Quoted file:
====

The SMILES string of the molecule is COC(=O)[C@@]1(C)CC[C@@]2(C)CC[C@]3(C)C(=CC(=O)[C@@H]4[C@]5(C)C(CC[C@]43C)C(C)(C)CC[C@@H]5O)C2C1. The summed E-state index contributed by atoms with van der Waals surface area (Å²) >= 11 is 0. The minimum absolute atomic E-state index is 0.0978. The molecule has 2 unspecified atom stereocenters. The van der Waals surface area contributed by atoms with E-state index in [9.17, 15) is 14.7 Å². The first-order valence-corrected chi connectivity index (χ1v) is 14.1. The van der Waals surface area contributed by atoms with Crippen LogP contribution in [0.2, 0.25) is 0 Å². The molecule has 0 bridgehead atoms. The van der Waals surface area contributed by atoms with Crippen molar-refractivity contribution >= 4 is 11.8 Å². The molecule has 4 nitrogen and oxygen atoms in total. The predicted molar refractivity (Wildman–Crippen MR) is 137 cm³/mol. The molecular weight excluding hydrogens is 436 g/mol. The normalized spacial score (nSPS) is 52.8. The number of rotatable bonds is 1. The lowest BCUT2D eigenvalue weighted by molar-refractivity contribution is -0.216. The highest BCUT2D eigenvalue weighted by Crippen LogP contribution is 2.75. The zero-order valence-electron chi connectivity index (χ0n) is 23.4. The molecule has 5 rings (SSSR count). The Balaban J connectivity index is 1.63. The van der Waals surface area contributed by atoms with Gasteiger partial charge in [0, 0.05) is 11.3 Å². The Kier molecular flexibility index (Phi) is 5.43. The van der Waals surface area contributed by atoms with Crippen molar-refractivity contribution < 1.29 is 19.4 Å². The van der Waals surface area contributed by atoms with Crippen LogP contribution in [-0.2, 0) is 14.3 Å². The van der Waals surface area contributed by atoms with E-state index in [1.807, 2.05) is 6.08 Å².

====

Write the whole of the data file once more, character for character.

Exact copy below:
The SMILES string of the molecule is COC(=O)[C@@]1(C)CC[C@@]2(C)CC[C@]3(C)C(=CC(=O)[C@@H]4[C@]5(C)C(CC[C@]43C)C(C)(C)CC[C@@H]5O)C2C1. The summed E-state index contributed by atoms with van der Waals surface area (Å²) >= 11 is 0. The minimum absolute atomic E-state index is 0.0978. The molecule has 2 unspecified atom stereocenters. The van der Waals surface area contributed by atoms with E-state index in [9.17, 15) is 14.7 Å². The first-order valence-corrected chi connectivity index (χ1v) is 14.1. The van der Waals surface area contributed by atoms with Crippen LogP contribution in [0.2, 0.25) is 0 Å². The molecule has 0 bridgehead atoms. The van der Waals surface area contributed by atoms with Crippen molar-refractivity contribution >= 4 is 11.8 Å². The molecule has 4 nitrogen and oxygen atoms in total. The predicted molar refractivity (Wildman–Crippen MR) is 137 cm³/mol. The molecular weight excluding hydrogens is 436 g/mol. The normalized spacial score (nSPS) is 52.8. The number of rotatable bonds is 1. The lowest BCUT2D eigenvalue weighted by molar-refractivity contribution is -0.216. The highest BCUT2D eigenvalue weighted by Crippen LogP contribution is 2.75. The zero-order valence-electron chi connectivity index (χ0n) is 23.4. The molecule has 5 rings (SSSR count). The Balaban J connectivity index is 1.63. The van der Waals surface area contributed by atoms with Gasteiger partial charge in [0, 0.05) is 11.3 Å². The Kier molecular flexibility index (Phi) is 5.43. The van der Waals surface area contributed by atoms with Crippen molar-refractivity contribution < 1.29 is 19.4 Å². The van der Waals surface area contributed by atoms with Crippen LogP contribution in [-0.2, 0) is 14.3 Å². The van der Waals surface area contributed by atoms with E-state index in [1.807, 2.05) is 6.08 Å².